Here is what we did know:   My husband's grandfather Peter Jr was a drinker, he died 24 Dec 1971 in Illinois, his mother was Irene and father was Peter Joseph Horvath.   According to my husband's grandmother (his wife), he drank every night after work to the point he would leave his entire paycheck at the bar.   For a while the bar would return the paycheck to the grandmother knowing that they had several young boys to raise.   However, after a while the paychecks stopped being returned, they were soon divorced  and she set about raising the boys on her own.    She had two pictures of his father, Peter, and two pictures of his mother, Irene.   Peter Sr was an ominous looking man, certainly a business man in the 1930s/1940s with a ganster type of look, in my opinion anyway.   And of course what family doesn't have family rumors.   Ours:   The family business was "Bootlegging" and their circle of friends "Al Capone".   Yes, the Al Capone!

Wow, now why can't I find anything about this side of the family then?   Until last fall I had resigned to believe that due to the nature of their business they were very good at hiding from most records.

My husband and I have been married for almost 26 years and throughout that time I have been researching both his side and my side of the family sometimes take a few years off for various reasons.    I found very little on my husband's side of his paternal family - well let me rephrase that in 26 years of searching I found these things items:

  • the death certificate for his grandfather from the State of Illinois, 
  • where the grandfather was buried through findagrave.com website, 
  • the SSDI record for the great grandmother indicating she died in California from familysearch.org - but was this our Irene Horvath - I believe so based on the date of death but it could be a coincidence too.
    • the death certificate for the great grandmother in California, and 
      • the existence of a daughter also named Irene as taken from the death certificate 
      • occupation of the great grandmother - owner of a restaurant
  • Application of Peter and Irene's marriage in South Bend, Indiana from ancestry.com  - was this really our Peter and Irene - I still am not sure.
Then finally in the fall last year, actually it was after a Christmas shopping trip that I started to look again into this side of the family.  During that trip, I had a conversation with my father-in-law, he told me a few stories regarding his father and grandparents.   Like how they were "Bootleggers" and were friends with Al Capone, they used their grocery store as a front for selling the illegal alcohol.   When he was still a very young is father wanted him to come and help work at the family bar (a business...can you say flakes of gold...I should be able to find something there...), but his mother refused to send him.  He also told us that his grandmother was a force of nature, what she said went!  During a storm their roof was leaking, she told her husband that he needed to fix the leak...so out into the storm he went and out onto the roof.   He apparently fell off the roof and died sometime after the fall but not right away.  I was also informed that there was another sister, one who was kidnapped as a young girl but found later however mentally she never recovered.

After this conversation with my father-in-law I just knew that I needed to start researching again.  I started with someone I knew I could find...Al Capone.   I read various articles and searched for the names and faces of his "gang" thinking that maybe the reason I couldn't find their records was because the father changed his name, maybe he was arrested in connection to Capone and his men.  And I still came up short, I found nothing not a mention of the family not a picture that would match the faces.  

So I took a step back and looked at what I did know and what I had heard to be true.   I knew that Peter Jr had 5 sons, I started looking more at records of the grandmother (ex-wife) of Peter.   Opal, now that is a name combination that isn't too prevalent, Opal Horvath.   I got a hit on a newly indexed set of records, City Directories.   There she was along with her husband in 1938 Joliet, Illinois.   Wait when was she in Joliet - this came as a surprise to me actually I'm not sure why but it did surprise me nonetheless.   I have her obit which states she moved to Joliet but by the time her and Peter were married they were in another Illinois town not Joliet.   This city directory was after their marriage date and actually after two of their five children were born.   But there it was in black and white Opal and Peter in Joliet, but that was not all.  In the same address I found Irene, Peter Sr, the unnamed sister "Elizabeth" and an unknown brother John and the family tavern.  This was the first record that I found listing Peter Sr.  I was thrilled to say the least.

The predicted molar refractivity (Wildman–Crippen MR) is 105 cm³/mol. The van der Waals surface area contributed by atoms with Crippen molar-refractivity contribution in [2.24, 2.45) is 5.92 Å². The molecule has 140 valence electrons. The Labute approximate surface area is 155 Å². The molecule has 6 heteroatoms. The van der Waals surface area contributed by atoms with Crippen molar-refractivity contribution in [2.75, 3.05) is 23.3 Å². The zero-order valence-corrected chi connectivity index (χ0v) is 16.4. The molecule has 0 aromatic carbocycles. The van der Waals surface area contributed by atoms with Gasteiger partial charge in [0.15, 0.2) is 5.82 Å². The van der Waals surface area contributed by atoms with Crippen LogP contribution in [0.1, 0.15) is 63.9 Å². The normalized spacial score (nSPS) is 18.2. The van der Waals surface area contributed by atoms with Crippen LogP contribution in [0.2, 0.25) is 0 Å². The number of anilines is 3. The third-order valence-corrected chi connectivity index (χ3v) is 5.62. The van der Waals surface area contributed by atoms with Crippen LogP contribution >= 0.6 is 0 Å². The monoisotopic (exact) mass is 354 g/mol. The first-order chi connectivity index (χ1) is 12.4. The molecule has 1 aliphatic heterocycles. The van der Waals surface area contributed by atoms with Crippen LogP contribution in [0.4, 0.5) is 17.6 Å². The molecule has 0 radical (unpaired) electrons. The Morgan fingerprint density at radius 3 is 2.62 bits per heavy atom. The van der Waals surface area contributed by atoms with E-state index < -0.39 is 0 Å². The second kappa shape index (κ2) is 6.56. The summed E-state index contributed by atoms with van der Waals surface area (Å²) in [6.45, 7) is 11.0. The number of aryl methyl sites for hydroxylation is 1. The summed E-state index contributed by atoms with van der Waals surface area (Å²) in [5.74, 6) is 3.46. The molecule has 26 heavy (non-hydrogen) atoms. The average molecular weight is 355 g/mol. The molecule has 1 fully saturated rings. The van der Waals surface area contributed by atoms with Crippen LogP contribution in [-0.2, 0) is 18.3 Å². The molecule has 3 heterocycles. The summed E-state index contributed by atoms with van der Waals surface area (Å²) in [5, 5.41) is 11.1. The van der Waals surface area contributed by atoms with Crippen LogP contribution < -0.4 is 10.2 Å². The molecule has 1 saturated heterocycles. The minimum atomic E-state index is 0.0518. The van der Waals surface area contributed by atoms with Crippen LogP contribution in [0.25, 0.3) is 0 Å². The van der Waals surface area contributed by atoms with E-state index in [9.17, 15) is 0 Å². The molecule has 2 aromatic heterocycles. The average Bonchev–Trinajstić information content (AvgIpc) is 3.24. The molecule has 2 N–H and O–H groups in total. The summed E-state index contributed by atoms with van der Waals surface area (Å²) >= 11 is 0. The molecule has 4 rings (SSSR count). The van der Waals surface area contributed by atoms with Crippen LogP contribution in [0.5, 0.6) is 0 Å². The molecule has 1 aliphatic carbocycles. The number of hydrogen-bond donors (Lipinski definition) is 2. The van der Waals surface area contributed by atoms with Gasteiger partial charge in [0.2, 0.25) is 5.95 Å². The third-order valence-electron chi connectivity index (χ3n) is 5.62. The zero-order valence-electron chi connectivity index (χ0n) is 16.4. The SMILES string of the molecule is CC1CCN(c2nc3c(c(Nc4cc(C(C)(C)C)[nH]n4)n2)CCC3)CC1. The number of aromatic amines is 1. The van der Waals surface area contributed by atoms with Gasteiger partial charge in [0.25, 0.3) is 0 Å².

I started looking at the other information I had on the children of Peter and Opal, there it was the entire time!  One of their children (my husband's uncle) was born in Joliet.   I can't believe I missed that!   But I was too thrilled with the discovery to be too hard on myself.   Then the flood gates opened.   I was able to track the family between 1925 and 1942 through city directories, the business went from a grocery to a beer distributor to a bar and finally to a tavern.  The change from grocery to bar happened at the time that prohibition ended.   I guess that part of the family stories sure appears to be true.  Based on the address in 1925, I was finally able to find the family in the 1920 census under an incorrectly indexed name.  I am still locating more information on this branch of the tree all the time.   I still don't have on record much but at least it is a start and a lot more than what I had just 4 months ago.   I still have yet to find a death record or date for Peter Sr, but what I did find was interesting to say the least, more possibilities and my wheels are turning too.

In the 1940 census Peter Sr was not listed, or was he?   I did find Irene at the same address listed as the head of the house, but the next line down was crossed out, through the line you can make out "Peter" above the line are the words "In Sanitarium 10 years".   Another lead to follow!

A big thank you goes out to ancestry.com for those initial city directories, without those I don't think I would have this information today.